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Clarence Brinson and Herman T. Osborne salute James Meredith and Dr. King for their service and dedication to the Civil Rights Movement.
Randolph and Heiskell request Dr. King's presence at an Urban Coalition Steering Committee Meeting in Washington.
Mr. Williams writes to the National Education Association of America requesting an immediate investigation take place on behalf of the Atlanta School System. He suggests that discriminatory practices are present.
Serving as the Honorary President, Dr. King invites Chauncey Eskridge to the Gandhi Society for Human Rights luncheon held in Washington, D.C., where he will be able to provide legal services to many southern Negroes in need.
Dr. and Mrs. King send condolences to Katie Harris upon the passing of Alphonso. The Kings remembered Alphonso as "a great and dedicated worker in the struggle for freedom and human dignity."
Kenneth O'Donnell sends this telegram to Dr. King encouraging the Reverend to attend a meeting with the President of the United States and several other Civil Rights leaders.
Dr. and Mrs. Coretta Scott King express their condolences to the Mapp and Welch Families, and the West Hunter Street Baptist Church.
Rodney Clurman, of the World Food and Population Crisis Committee, outlines Dr. King's itinerary for a global trip that includes meeting with officials from Scotland, the Pope in Rome, and travelling to New Delhi.
In this telegram, Mr. and Mrs. Toledo offer support to Dr. King, Ralph Abernathy, A.D. King, and Wyatt Walker.
Ms. Dora McDonald responded to a telegram sent from St. Louis Mayor A. J. Cervantes, inviting Dr. King to participate in a conference entitled, "Tell It Like It Is." The conference, held in St. Louis, MO, was to feature civil rights leaders, mayors and other organizers. Ms. McDonald informed Mayor Cervantes that Dr. King was out of town and to look for a response from Dr. King at a later time.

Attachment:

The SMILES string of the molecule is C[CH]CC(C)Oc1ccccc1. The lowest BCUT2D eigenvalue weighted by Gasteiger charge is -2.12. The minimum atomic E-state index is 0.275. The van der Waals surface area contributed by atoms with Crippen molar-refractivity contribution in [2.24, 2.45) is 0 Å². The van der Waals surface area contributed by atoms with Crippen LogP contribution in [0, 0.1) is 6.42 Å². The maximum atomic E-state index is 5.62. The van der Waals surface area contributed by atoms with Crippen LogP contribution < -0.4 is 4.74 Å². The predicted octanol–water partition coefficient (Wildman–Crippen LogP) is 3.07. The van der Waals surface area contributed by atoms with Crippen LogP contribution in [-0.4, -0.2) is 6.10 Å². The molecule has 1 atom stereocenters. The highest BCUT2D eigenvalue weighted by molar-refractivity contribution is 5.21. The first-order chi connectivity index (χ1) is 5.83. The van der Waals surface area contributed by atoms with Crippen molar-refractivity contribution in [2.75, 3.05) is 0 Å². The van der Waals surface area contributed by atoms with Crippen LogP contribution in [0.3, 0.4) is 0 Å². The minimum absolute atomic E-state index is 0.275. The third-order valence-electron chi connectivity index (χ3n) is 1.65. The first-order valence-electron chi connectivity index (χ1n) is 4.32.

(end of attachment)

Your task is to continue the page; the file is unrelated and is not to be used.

Dr. King writes President Johnson recommending that Dr. Maurice Dawkins become the new director of VISTA.
Dr. King writes to Attorney General Robert Kennedy requesting an investigation in Williamston, NC to relieve the Negro community from violence and "unconstitutional police action."
This Western Union Telegram was sent to Dr. King from Tokyo, requesting commentary concerning John F. Kennedy's assassination for the magazine Midorikawa.
The Alabama Christian Movement for Human Rights and its executives offer support to Dr. King, who is imprisoned in the Albany jail.
This telegram, intended for the White House, was sent regarding the treatment of a former African American Secret Service agent, Abraham Bolden, at the federal medical center in Springfield, Missouri. The sender states that President Johnson ought to follow the United States Constitution and restore Mr. Bolden's freedom or face consequences.